How Las Vegas is preparing for NBA tanking

Did Cuban cross a line with tanking comments? (1:09)

SportsNation reacts to Mark Cuban's tanking comments after the Mavericks owner was fined $600K by the NBA. (1:09)

The second half of the 2017-18 NBA season is here, which means Las Vegas bookmakers are bracing for the bizarre, but expected, ritual of tanking.

Dallas Mavericks owner Mark Cuban told Pro Basketball Hall of Famer Julius Erving, "Losing is our best option," relaying a recent conversation Cuban had with his staff. The NBA subsequently fined Cuban $600,000 for that public comment.

An NBA-record seven teams are at least 20 games below .500 at the All-Star break. And those seven teams will face one another a combined 17 more times, which is when we may learn the true depths of this year's tanking.

Not only do the current standings have an unprecedented logjam at the bottom, but many experts anticipate a loaded NBA draft, assuming certain underclassmen declare.

"You can probably get five franchise-changing players this year," ESPN NBA analyst Jalen Rose told host Bob Ley on Outside the Lines this week. "[Tanking is] almost worth it for those teams."

How are Vegas bookmakers preparing for this inevitability in the second half of the season?

'We see it every year'

For many, it will be business as usual, with tanking seen as just another aspect of booking the second half of the NBA season.

"We see it every year," Westgate Las Vegas SuperBook head NBA oddsmaker Jeff Sherman told ESPN. "It's part of being informed of what's going on."

"The NBA is always a headache," William Hill director of trading Nick Bogdanovich said. "Sharper players already have lower limits."

However, this particular stretch might force one bookmaker into uncharted territory.

"It [may] get to the point as weeks go by [where I don't] book those games," Golden Nugget sportsbook director Tony Miller said. He did promise lower betting limits for games involving teams out of playoff contention.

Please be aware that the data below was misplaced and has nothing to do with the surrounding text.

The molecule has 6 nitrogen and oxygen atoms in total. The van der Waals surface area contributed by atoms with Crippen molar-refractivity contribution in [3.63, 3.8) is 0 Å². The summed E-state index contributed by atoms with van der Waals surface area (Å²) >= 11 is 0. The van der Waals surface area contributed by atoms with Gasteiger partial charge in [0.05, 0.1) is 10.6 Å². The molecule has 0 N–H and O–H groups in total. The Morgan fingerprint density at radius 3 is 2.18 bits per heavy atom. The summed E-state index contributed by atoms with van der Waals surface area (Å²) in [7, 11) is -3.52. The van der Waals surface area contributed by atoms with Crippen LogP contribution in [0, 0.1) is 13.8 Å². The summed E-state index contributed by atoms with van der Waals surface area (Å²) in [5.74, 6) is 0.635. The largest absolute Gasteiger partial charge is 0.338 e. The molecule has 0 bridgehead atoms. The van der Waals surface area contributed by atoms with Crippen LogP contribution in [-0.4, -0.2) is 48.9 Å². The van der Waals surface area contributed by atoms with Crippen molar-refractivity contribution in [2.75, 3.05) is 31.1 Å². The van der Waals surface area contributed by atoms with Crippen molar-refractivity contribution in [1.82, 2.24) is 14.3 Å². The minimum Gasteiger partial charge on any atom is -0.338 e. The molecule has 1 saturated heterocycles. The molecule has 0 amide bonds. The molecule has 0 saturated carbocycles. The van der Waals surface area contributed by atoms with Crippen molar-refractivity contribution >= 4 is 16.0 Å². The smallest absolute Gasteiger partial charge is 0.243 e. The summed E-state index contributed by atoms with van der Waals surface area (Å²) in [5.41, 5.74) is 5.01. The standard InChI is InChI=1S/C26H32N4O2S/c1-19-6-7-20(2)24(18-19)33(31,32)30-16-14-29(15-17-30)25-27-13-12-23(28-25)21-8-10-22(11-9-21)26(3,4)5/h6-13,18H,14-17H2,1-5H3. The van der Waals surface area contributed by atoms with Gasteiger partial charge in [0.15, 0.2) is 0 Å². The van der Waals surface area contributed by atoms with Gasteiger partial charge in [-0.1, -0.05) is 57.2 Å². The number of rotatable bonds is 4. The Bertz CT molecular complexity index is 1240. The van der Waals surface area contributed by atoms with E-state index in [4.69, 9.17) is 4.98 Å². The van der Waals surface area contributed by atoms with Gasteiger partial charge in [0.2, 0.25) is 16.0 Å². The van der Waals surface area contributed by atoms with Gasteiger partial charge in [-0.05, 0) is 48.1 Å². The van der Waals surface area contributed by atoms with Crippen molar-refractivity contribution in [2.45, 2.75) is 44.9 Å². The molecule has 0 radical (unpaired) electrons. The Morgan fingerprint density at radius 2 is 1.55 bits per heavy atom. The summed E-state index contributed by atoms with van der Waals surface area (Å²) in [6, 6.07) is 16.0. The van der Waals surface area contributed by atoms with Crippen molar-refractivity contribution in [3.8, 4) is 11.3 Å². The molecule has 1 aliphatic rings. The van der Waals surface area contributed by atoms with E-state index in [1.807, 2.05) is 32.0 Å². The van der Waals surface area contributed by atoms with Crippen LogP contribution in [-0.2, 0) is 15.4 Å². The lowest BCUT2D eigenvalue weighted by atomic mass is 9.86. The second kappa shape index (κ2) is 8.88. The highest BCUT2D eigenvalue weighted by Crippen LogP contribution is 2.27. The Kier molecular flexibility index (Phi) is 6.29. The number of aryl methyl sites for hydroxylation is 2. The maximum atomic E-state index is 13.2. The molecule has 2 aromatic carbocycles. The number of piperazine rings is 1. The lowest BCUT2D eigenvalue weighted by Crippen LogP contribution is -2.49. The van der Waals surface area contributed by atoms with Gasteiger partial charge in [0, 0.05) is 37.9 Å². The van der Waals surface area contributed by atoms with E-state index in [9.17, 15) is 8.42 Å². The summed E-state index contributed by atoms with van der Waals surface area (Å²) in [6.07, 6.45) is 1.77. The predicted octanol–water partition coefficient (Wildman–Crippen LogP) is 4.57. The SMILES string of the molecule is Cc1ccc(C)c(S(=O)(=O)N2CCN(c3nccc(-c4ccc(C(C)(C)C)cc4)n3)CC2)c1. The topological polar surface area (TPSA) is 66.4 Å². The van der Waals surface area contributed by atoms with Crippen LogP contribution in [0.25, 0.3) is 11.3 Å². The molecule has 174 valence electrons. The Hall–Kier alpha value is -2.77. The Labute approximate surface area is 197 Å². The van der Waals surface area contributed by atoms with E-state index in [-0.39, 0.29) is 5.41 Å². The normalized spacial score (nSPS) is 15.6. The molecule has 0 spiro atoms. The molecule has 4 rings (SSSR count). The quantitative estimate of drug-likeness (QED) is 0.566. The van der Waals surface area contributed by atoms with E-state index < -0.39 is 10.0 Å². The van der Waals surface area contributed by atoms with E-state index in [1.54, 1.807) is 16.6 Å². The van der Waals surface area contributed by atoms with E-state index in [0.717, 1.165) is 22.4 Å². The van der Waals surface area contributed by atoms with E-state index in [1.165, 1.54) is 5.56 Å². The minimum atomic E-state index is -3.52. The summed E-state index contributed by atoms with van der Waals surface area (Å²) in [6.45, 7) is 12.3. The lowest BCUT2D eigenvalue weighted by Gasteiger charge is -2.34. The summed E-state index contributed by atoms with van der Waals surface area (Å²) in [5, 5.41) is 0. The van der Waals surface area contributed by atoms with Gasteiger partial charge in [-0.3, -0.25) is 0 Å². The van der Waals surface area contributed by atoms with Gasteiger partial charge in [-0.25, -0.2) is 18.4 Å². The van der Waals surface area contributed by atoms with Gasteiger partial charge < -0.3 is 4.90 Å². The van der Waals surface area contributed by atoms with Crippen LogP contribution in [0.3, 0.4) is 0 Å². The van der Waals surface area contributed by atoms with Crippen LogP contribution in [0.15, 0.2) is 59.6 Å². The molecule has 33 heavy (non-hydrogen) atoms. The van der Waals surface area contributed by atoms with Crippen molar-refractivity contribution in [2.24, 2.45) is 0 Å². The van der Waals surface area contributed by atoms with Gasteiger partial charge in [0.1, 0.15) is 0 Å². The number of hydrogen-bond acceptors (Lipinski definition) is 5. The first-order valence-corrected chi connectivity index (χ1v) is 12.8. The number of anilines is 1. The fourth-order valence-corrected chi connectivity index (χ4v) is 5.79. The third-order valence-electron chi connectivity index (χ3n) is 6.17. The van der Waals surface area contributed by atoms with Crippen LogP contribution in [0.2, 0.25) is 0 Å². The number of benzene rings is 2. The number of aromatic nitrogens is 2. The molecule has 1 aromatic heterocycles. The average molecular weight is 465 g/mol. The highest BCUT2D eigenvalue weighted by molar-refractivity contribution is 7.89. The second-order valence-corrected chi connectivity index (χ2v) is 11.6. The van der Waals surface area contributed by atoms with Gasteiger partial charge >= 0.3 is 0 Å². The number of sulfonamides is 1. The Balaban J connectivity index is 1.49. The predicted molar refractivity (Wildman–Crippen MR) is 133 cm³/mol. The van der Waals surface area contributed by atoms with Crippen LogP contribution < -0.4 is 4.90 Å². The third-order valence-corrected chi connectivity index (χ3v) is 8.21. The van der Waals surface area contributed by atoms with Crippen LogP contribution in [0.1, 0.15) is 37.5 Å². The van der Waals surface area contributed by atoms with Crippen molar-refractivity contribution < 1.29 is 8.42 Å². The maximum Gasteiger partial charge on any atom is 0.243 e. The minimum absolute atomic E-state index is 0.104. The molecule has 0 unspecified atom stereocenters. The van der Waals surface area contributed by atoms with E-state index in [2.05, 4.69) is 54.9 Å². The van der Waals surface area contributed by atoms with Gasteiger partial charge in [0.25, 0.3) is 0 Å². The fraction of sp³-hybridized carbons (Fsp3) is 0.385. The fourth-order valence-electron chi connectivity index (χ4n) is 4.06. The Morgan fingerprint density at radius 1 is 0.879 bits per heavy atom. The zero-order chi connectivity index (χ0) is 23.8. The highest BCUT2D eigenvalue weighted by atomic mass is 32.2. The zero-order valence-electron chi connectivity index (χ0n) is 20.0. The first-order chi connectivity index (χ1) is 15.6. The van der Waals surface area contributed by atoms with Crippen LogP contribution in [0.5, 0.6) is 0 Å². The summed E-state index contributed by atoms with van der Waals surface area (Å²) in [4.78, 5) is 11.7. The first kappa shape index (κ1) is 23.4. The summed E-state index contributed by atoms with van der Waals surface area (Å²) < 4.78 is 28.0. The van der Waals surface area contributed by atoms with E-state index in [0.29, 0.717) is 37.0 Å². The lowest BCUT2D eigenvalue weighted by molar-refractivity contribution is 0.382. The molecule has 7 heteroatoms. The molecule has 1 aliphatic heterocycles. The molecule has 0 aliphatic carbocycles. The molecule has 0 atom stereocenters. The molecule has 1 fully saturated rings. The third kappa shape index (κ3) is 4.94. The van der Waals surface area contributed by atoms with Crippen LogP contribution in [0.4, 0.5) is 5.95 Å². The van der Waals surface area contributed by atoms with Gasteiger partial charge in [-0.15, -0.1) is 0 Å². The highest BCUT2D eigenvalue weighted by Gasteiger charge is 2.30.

Most NBA fans can rattle off past examples of sketchy behavior by lottery-bound teams, the most common technique coming when a coach or front office executive mandates a key starter's absence for questionable rest or an unspecified ailment.

The gambling edge usually represents a race to that information, sometimes resulting in double-digit line moves right before tipoff. Both oddsmakers and bettors monitor social media of beat writers and national journalists.

"The NBA has always been about information and trying to see who's in and who's out," Bogdanovich said. "It's not like the old days when the trainer or [public relations] guy knew something before everyone. It seems like with Twitter everyone's on a level playing field."

"It's important to follow not only Twitter but Instagram," professional bettor and handicapper Bill Krackomberger noted.

Knowing specific lineups only removes some variables. One must also handicap rotations, effort and other unknowns.

"I don't believe for a second that the players are not giving full effort," professional bettor and handicapper Ron Boyles told ESPN. "But if the coach plays players at the end of games that aren't their best, then that clearly tells you those teams aren't trying to win."

"Every player tries. It's a matter of what product is put out on the floor," Sherman added. "If you look at the trade protections, they incentivize the tanking aspect big-time."

Furthermore, the point spread is the great equalizer. Thus, tanking's true impact on sportsbooks is somewhat neutralized since the line hinges on margin of victory.

"They only need to lose the game, not lose by 100," Bogdanovich said. In fact, sometimes the market corrects too much with the point spread, especially if public bettors exaggerate a bad team's desire to lose.

"I would tend to bet on a team that is getting a boatload of points that is supposedly tanking against a playoff-bound team," Boyles said. "You're getting more points than you normally should."

"It is always scary when you have a human element outside of the information controlling your wager such as tanking," Krackomberger said. "But it has not come back to bite me yet."

The other side of the counter agrees. "Even though you know something might be up, it's not easy booking," Miller said.

Most oddsmakers and bettors claim to be well-equipped for this comical sideshow. But the NBA has a knack for finding new ways to surprise us. After all, no one anticipated a 30-point steam to the under on the NBA All-Star Game, yet the offshore betting market just witnessed that (accurate) move. More history could be on deck.